Email: C dot M dot J dot Nathan at warwick dot ac dot uk
I am a research fellow at Warwick working on projects on security and technology, based in the Interdisciplinary Ethics Research Group. I am currently working on a Leverhulme project on 'Anthropogenic Global Catastrophic Risk', investigating the governance and research culture surrounding new technologies.
Previously at Warwick I have been involved with the EU Horizon 2020 project on responsibility in research and innovation entitled 'Prisma', the ESRC Global Uncertainties fellowship, the European FP7 project SURVEILLE, the ESRC project Assuming Identities Online, and the ESRC Integrator programme on Ethics and Rights in a Security Context.
‘The Ethics of Predictive Policing’ (co-author). Forthcoming, Oxford Handbook of Digital Ethics
‘Life Cycle Assessment and Value Judgment’ (co-author). NanoEthics volume 14, pages271–283 (2020)
'Current Debates About the Ethics of New Technology' NanoEthics volume 14, pp. 241–243 (2020)
'Punishment the Easy Way.' Criminal Law and Philosophy (2020): 1-26.
'Learning to do responsible innovation in industry: six lessons' (co-author), Journal of Responsible Innovation, July 2020
‘Bureaucratic Respectful Equality’ European Journal of Political Theory. Volume: 18: 4, October 2019. With a reply by Ian Carter in the same journal
‘Liability to Deception and Manipulation: The Ethics of Undercover Policing’. Journal of Applied Philosophy 34(3), 370-388, May 2017. Reprinted in Professions in Ethical Focus, Second Edition, Broadview Press, 2021
‘Principles of Policing and Principles of Punishment’ (Legal Theory, Volume 22: 3-4, December 2016)
‘What is Basic Equality?’, in Do All Persons Have Equal Moral Worth? On Basic Equality and Equal Respect and Concern (ed. Uwe Steinhoff, Oxford: Oxford University Press, 2014)
‘Need there be a Defence of Equality?’, Res Publica 17.3 (November 2011), 211-225.
Review of In the Beginning Was the Deed by Bernard Williams, Oxonian Review of Books (Spring 2006, 5:2), 12.
The Ethics of Undercover Policing (under contract with Routledge)
Asbtract: This book asks, What would a philosophically ideal undercover policing order look like? In the light of the above and other controversies, as well as ongoing legal and policy processes including the Undercover Policing Inquiry in the UK, it is urgent that this question is addressed. The book rejects the view that undercover work is inherently at odds with the police role, and it also rejects the view that undercover work can be justified by straightforwardly weighing its disvalue against its good consequences. Rather, it seems that some people can, through their actions, make themselves morally liable to intrusions and manipulations, while others — those who are innocent or uninvolved — are less liable or not liable at all. Although intuitive, this idea is surprisingly absent in key ways from both the political debate and governance structures relating to policing, and indeed that absence may partly explain some of the mistreatment of citizens by police in recent decades. The book examines the liability idea through the cleaner case of personal self-defence, bringing the recent sophisticated advances in the philosophical literature on the topic to bear upon policing practice. In doing so, the book argues for a new understanding of proportionality in undercover police work that takes due account of innocent parties, vulnerable targets, disclosure and manipulation into wrongful action. Further, the book uses this framework to defend a central role for the judiciary in the oversight structure of undercover police, a role that is currently absent or heavily curtailed in most jurisdictions.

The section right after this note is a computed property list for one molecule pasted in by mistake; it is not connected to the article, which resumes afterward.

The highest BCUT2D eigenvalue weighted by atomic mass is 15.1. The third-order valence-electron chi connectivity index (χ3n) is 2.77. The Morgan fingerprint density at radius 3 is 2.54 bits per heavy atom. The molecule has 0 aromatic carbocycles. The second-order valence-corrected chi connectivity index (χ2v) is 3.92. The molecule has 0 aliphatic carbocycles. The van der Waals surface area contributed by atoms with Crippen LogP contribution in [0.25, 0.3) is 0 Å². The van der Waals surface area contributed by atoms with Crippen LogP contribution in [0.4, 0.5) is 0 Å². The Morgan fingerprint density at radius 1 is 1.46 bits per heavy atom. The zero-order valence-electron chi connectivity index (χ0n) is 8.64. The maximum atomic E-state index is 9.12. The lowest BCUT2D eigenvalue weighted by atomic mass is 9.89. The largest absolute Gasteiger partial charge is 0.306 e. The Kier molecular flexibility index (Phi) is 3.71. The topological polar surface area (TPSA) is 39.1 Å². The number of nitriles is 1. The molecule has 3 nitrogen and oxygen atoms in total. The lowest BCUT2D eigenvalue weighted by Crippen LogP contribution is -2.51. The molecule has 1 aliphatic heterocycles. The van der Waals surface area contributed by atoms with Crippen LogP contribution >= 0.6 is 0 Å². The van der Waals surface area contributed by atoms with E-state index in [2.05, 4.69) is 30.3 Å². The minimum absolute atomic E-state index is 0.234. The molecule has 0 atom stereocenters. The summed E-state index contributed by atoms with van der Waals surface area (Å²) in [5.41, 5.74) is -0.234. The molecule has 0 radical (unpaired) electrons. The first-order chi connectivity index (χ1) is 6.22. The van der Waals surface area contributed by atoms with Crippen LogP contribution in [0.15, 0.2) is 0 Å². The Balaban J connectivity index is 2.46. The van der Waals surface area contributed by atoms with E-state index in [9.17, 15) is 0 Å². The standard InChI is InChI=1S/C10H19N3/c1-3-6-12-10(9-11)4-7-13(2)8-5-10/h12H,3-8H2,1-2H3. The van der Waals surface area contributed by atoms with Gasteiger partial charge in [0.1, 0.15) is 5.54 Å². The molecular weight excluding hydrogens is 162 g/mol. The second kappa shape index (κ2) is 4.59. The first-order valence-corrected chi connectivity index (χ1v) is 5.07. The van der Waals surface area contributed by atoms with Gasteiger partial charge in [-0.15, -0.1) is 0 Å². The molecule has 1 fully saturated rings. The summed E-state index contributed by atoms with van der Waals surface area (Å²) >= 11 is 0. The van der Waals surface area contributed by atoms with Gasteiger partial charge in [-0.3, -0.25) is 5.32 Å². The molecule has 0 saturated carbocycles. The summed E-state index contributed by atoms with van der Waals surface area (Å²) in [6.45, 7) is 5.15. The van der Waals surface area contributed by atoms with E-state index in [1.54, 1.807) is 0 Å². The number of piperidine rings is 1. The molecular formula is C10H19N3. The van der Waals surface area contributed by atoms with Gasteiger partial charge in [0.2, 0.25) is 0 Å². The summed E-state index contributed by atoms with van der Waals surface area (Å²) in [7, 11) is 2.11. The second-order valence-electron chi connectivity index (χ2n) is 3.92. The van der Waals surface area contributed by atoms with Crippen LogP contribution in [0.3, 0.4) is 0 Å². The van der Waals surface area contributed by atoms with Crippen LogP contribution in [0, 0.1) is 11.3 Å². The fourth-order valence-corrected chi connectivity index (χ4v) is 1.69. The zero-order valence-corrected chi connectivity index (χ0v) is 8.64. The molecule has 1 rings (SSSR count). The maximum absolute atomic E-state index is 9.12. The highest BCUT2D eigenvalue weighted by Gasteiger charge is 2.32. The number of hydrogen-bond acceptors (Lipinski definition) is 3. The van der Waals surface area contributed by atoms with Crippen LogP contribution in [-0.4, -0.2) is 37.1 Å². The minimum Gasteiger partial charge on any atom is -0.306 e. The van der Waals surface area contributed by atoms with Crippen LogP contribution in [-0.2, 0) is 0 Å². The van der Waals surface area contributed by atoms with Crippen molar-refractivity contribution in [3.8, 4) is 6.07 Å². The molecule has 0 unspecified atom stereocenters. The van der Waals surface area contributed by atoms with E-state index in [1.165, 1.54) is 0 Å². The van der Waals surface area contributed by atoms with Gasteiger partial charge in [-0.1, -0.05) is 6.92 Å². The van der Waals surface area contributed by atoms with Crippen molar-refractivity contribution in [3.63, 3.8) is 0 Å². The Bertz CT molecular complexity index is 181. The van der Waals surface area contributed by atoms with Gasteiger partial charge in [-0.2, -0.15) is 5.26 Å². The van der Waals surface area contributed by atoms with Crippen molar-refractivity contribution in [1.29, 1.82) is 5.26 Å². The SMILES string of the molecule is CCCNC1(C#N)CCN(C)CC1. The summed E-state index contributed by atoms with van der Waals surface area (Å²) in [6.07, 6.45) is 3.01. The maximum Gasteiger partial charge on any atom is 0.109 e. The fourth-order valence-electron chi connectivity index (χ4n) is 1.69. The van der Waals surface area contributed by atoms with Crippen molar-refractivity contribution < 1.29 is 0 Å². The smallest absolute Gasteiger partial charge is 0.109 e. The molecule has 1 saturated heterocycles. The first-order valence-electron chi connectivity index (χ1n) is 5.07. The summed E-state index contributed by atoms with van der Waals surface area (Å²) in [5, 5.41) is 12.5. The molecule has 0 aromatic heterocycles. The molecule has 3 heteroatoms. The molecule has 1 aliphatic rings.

Selected papers invited/in draft/under review
'Incorporating Responsibility into the Proportionality of Intrusive Investigations'
‘Disagreement as an Obstacle to Preventing Global Catastrophes’ (lead author)
‘Policing, Proportionality, and Omissions’ (co-author)
'Responsible Innovation in Practice: Experiences from Industry' (2018) (PRISMA project Deliverable 2.4) (co-author)
'Corporate Social Responsibility vs. Responsible Innovation'. Blog post on Prisma (2018)
Video interview on life cycle assessment and algae oils (2018)
Report on Ethicists’ Views of Responsible Innovation (2018)
'Report on Undercover Policing Ethics Workshop' (co-author) (2016)
‘Bulk Collection: Case Studies’ (co-author) (2015)
'Literature on Cyberwarfare Ethics’ (co-author) (2015)